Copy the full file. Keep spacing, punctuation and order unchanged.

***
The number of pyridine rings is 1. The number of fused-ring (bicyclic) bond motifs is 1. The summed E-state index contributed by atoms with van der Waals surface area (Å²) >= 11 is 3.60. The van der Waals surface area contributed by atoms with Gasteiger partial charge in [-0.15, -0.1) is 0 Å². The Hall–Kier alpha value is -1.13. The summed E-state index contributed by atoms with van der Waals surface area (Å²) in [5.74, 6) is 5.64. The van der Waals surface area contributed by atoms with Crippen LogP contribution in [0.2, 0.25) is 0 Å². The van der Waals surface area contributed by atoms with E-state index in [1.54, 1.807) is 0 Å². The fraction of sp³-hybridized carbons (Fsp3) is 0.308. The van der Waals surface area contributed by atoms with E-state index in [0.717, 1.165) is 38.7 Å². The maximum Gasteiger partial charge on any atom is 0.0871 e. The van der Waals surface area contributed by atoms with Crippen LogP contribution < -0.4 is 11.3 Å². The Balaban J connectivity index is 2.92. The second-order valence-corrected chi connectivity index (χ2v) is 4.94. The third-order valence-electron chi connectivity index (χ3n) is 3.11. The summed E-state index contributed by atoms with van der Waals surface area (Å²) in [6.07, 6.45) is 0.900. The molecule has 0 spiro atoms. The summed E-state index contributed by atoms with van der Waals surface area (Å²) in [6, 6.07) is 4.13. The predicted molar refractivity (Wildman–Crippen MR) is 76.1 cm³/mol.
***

The number of pyridine rings is 1. The number of fused-ring (bicyclic) bond motifs is 1. The summed E-state index contributed by atoms with van der Waals surface area (Å²) >= 11 is 3.60. The van der Waals surface area contributed by atoms with Gasteiger partial charge in [-0.15, -0.1) is 0 Å². The Hall–Kier alpha value is -1.13. The summed E-state index contributed by atoms with van der Waals surface area (Å²) in [5.74, 6) is 5.64. The van der Waals surface area contributed by atoms with Crippen LogP contribution in [0.2, 0.25) is 0 Å². The van der Waals surface area contributed by atoms with E-state index in [1.54, 1.807) is 0 Å². The fraction of sp³-hybridized carbons (Fsp3) is 0.308. The van der Waals surface area contributed by atoms with E-state index in [0.717, 1.165) is 38.7 Å². The maximum Gasteiger partial charge on any atom is 0.0871 e. The van der Waals surface area contributed by atoms with Crippen LogP contribution < -0.4 is 11.3 Å². The Balaban J connectivity index is 2.92. The second-order valence-corrected chi connectivity index (χ2v) is 4.94. The third-order valence-electron chi connectivity index (χ3n) is 3.11. The summed E-state index contributed by atoms with van der Waals surface area (Å²) in [6.07, 6.45) is 0.900. The molecule has 0 spiro atoms. The summed E-state index contributed by atoms with van der Waals surface area (Å²) in [6, 6.07) is 4.13. The predicted molar refractivity (Wildman–Crippen MR) is 76.1 cm³/mol.